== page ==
wanna support what's in their own 
backyard, they just wanna look over 
at the mainstream, and it’s hard to 
get into that.” 

Influenced by artists like Tupac, 
Crazy Bone and the Dogg Pound, 
eae ae sound is more in 

ing with the days of 
Death Row Rape een the sugary 
hip-hop played in the clubs. That 
hasn’t stopped him from trying to 
market his album, even if commer- 














hard edge to it, but they’re more into 
the r‘n’ b.” 

But there is support in the com- 
munity; CJSR has been playing the 
record, and he’s had a few shows at 
Caliente’s and the Cristal Lounge. 
He's recently returned to the studio 
to record some softer tracks for com- 
mercial airplay and plans are under- 
way for a CD release party in the 
near future, Black Prince of Afrika has 
been picked up for distribution by 
HMV; it’s been hard work, but the 
Holy Ghost is adamant about his 
future in the record industry. “I’m 
just gonna keep doing what I wanna 
do,” he stubbornly repeats. “You 
gotta be true to yourself.” 


KITCHENS AND BATHROOMS 
“APPARENTLY THERE'S BEEN 
this surge of math rock happening,” 
guitarist Phil Williams of Hamilton's 
Kitchens and Bathrooms relates 
bemusedly. “The bands that were 
doing stuff like this in the early ‘90s, 
like Slint, June of 44, those bands just 
kinda disappeared. And here we 
are, this small Canadian band, get- 
ting some attention.” 

Timing is everything, isn’t it? 
Comparisons to Drive Like Jehu and 
Don Caballero have certainly 
helped, and their incessant gigging 
(four tours in less then a year), to 
promote their first Sonic Unyon 
release, Utter a Sound, has gained the 
group a respectable fan base, espe- 
cially in these parts. 

“Out west it just seems a lot more 
positive; when you come out and 
play music that’s maybe a little dif- 
ferent, people get right into it,” effus- 
es the guitarist. “I’m a member of 
some on-line communities out west 
just because the attitude is so much 
more easygoing and friendly.” 

Kitchens and Bathrooms play at 
Listen Records (10649 124 St.) on 
Tuesday, November 5. Bands (Fractal 
Pattern opens) at 8:00 p.m.; admission 
by donation. 


JOHN REISCHMAN 

AND THE JAYBIRDS 
MANDOLINIST JOHN REISCHMAN 
is a bluegrass heavyweight, having 
served with the Tony Rice Unit, the 
happily irreverent Good Ol’ Persons 
and most notably appearing on the 
Grammy award winning True Life 
Blues: the songs of Bill Monroe. He's a 
remarkably fluid musician, equally 
at ease in country, jazz and Latin 
American music. 

But, even with his eclectic taste, he 
seems uninterested in the fusion of 
bluegrass and jazz exemplified by 
members of the so-called new-grass 
movement “That's great music and 
it was interesting to see what these 
great musicians who wanted to 
explore other types of music with 
bluegrass instruments came up 
with,” agrees the Vancouver native, 
“but there's always been the hard- 
ve players, the grassroots kind of 


SI 
Which brings us to the Jaybirds, 
Reischman’s crack outfit of veteran 
bluegrass traditionalists. Assembled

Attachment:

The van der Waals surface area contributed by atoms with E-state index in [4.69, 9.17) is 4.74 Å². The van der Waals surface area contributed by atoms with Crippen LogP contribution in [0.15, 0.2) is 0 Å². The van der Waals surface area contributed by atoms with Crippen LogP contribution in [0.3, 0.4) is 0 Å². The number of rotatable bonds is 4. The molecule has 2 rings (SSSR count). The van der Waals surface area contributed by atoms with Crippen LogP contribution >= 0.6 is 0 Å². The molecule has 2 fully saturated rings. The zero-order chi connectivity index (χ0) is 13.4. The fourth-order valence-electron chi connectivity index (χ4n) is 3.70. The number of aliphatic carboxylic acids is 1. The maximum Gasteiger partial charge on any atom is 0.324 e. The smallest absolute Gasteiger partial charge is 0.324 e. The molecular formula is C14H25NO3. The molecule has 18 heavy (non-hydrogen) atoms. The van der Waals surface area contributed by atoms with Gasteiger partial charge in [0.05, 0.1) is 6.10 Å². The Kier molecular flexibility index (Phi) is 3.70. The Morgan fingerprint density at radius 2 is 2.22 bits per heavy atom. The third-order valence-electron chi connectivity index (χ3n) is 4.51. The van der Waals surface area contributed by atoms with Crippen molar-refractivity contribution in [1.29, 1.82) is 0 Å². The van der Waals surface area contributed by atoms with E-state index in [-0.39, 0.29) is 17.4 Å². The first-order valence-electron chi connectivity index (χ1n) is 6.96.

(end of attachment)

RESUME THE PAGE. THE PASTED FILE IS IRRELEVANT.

in 1999 for Reischman’s instrumental 


























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What does life mean to me? A fine 
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the horn. (Wang Dang Doodle) 


lam, you are, we are pussy - 


the wind he's still alive, 
(Earthtones) 


Hallelujah baby, grab me by the 
ballz, celebrate the flesh, celebrate | 


whipped, everybody should just 
admit pussywhipped. (Pussywhipped) 


| God bless the spirit of the wild. In 


The Spirit Wild Wench Warblers 


a 
Got them hos on my arm, daddy. 


blazin. (Get Tho Dough) 


Ain't that amazin? ‘Specially when I'm 






lida 0 up 

Tena DY Sina adhe IN) 
Let us clap & sing tonight, let us clap | 
and sing. 


(We're Gonna Shine) 








“Vsoe you never close your eyes, 
I'll bang yo ho. 
Gongsta and Pimp) 


You can do it if you try. You can do 
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If hoppy little bluebirds fly beyond 
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Big Tigger, Big Tymers, Petey Pablo, 
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4 Corners, Danica Penner, Kendra 
Penner 








Edmonton Centre 








By Tom Murray Kingsway 





Continued from page 12 


rather then just play the usual Flatt 
and Scruggs, Stanley Brothers and 
Bill Monroe tunes,” explains 
Reischman. “Like old bluegrass 
numbers that haven't been covered 
to death by others, and more con- 
temporary songs, like the Welch and 
Rawlings number on the (second) 
album. We want to express our- 
selves within the framework of tra- 
ditional music.” 

Nov 15th at St Basil's Cultural 
Center 10819D71 Avenue 


RASCALZ 
IN A PERFECT WORLD, EYE- 
brows wouldn't be raise upon hear- 
ing Vancouver hip-hop veterans the 
Rascalz and maverick folk-icon 
Stompin’ Tom Connors mentioned 
in the same breath. Unfortunately, 
that world doesn’t exist, so we have 
to force the issue. 

Luckily, in this case, the two acts 
have more in common than you 
may think. The Rascalz (MC Red1, 
Fit and DJ Kemo) publicly refused 
their Best Rap Recording Juno in 
1998 as a protest against the lack of 
acknowledgement of urban music 
by the awards, while Connor with- 
drew his name from nomination and 
sent back six statuettes in 1978, 
releasing an open letter to the indus- 
try detailing his problems with a sys- 
tem that doesn’t support home 
grown talent. MC Red] of the 
Rascalz is momentarily thrown by 


NOTES 





the comparison, but quickly warms 
to the topic. “Canadian talent does